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Public Opinion on Public Education

by Ruy Teixeira

Every year, Phi Delta Kappa collaborates with Gallup to do a survey of the publicís attitudes toward the public schools. The content varies from year to year, though there are a number of questions that have been asked for several or even many years. This yearís poll contains a number of interesting findings that are worth flagging.

1. In an open-ended question, lack of financial support for the public schools is cited by the most respondents (20 percent) as the biggest problem facing public schools in their community. Thatís been true every year since 2000. Prior to that, use of drugs or lack of discipline tended to top the list.

2. As always, people rate the public school their oldest child attends the best (69 percent A or B), the public schools in their community the second highest (57 percent A or B among public school parents; 48 percent among all adults), and the schools in the nation as a whole the worst (26 percent A or B among public school parents; 24 percent among all adults).

3. A slight increase over 2004 finds 68 percent of the public saying that reform of the existing public schools is the way to go to improve public education and just 23 percent saying the focus should be finding an alternative to the current system.

4. In terms of vouchers, the poll finds 57 percent opposing ďallowing students and parents to choose a private school to attend at public expense,Ē compared to 38 percent who favor such an approach. Thatís consistent with the results of many recent state referenda where vouchers have been soundly defeated and with the results of Gallup/Phi Delta Kappa polls since 1998 when support for vouchers peaked at 44 percent. While a comeback for vouchers in terms of public support cannot be ruled out, right now theyíre looking like a pretty weak part of the conservative agenda.

5. On charter schools, the public declares themselves in favor of the general concept (49 percent to 41 percent, up from 49 percent to 42 percent opposition in 2001), but insists overwhelmingly (80 percent to 14 percent) that such schools should be accountable to states in the same way public schools are.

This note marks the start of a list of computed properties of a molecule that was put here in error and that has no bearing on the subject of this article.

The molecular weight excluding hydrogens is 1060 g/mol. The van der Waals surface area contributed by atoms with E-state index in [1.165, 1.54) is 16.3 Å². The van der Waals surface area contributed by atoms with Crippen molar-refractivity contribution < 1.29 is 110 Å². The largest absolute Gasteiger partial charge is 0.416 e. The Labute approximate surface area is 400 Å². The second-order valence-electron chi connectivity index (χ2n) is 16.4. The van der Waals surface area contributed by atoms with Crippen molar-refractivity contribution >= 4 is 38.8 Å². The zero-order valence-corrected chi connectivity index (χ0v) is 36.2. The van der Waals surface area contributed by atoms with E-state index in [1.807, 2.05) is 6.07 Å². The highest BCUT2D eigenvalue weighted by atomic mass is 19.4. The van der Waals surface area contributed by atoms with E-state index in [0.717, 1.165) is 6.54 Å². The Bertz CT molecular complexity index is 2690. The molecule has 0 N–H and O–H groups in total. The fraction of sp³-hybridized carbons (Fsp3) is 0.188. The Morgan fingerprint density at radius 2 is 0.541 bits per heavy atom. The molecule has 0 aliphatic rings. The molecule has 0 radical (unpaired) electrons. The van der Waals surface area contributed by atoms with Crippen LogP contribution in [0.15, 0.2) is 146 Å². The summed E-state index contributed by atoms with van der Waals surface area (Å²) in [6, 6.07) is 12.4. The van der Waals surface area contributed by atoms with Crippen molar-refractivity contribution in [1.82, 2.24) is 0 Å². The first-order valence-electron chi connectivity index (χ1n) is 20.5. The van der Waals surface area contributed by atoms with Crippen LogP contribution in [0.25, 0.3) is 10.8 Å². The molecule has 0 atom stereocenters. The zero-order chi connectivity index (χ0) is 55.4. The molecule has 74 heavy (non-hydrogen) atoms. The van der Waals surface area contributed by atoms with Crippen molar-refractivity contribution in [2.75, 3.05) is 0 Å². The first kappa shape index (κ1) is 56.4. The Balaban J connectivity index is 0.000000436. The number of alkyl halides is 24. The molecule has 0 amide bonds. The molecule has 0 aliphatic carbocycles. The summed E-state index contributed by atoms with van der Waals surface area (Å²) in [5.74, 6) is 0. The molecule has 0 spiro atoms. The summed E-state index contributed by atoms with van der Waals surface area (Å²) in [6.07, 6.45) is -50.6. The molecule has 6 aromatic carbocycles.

6. While a substantial group (36 percent) feel there is too much emphasis on achievement testing in the public schools in their community, most (57 percent) feel there is either about the right amount (40 percent) or not enough (17 percent). In addition, by an overwhelming 67 percent to 28 percent margin, they favor expanding No Child Left Behind (NCLB) testing in high school to grades 9, 10, and 11.

7. The public is closely divided, however, on whether standardized tests should be used as a measurement of teacher quality (52 percent to 44 percent in favor) or principal quality (50 percent to 46 percent). And, by 58 percent to 33 percent, they worry that the current emphasis on testing will result in teachers ďteaching to the tests,Ē which they believe, by 54 percent to 39 percent, is a ďbad thing.Ē

8. Looking specifically at NCLB, while reported level of knowledge of the act is going up, 59 percent still say that they know very little or nothing at all about it. Reflecting this lack of knowledge, 45 percent say that they donít know enough to have a favorable or unfavorable opinion of the act. Those that believe they know enough to have an opinion split about 50-50 between favorable and unfavorable views of NCLB.

9. The public dissents from or, at best, is split on a number of different provisions of NCLB described to them in this poll. By 68 percent to 29 percent, they donít think that a singles statewide test provides a fair picture of whether a school needs improvement. By 80 percent to 17 percent, they donít think that testing devoted to English and math only can provide a fair picture of whether a school in their community needs improvement. By 79 percent to 16 percent, if NCLB designated their childís school as in need of improvement, they would prefer that additional efforts be made to help their child achieve in that school, rather than transfer their child to another school not so designated. By 68 percent to 28 percent, they donít think students enrolled in special education should be held to the same academic standards as other students in a school. By 62 percent to 34 percent, they donít think the standardized test scores of special education students should be included with the test scores of other students in determining whether a school needs improvement. By 85 percent to 13 percent, they believe a schoolís performance is better assessed by looking at the improvement students have made during the course of the year, rather than by the percentage of students passing a year-end test. Finally, by 63 percent to 32 percent, they say that the amount of testing improvement required for a school should vary depending on where a schoolís achievement levels start out, rather than being uniform across schools.

The public is closely-divided (48 percent to 44 percent against) on whether test scores should be reported separately by race and ethnicity, disability status, English-speaking ability and poverty level for schools in their community. And they are split, 47 percent for/48 percent against, on whether, if special education students are the only group in school whose test scores need improvement, the entire school should be designated as needing improvement.

To sum it up: reform, yes; charter schools, yes; vouchers, no; testing, yes, but with more flexibility. Thatís the message from this Gallup/Phi Delta Kappa poll, a message broadly consistent with public opinion data collected on education by other surveys.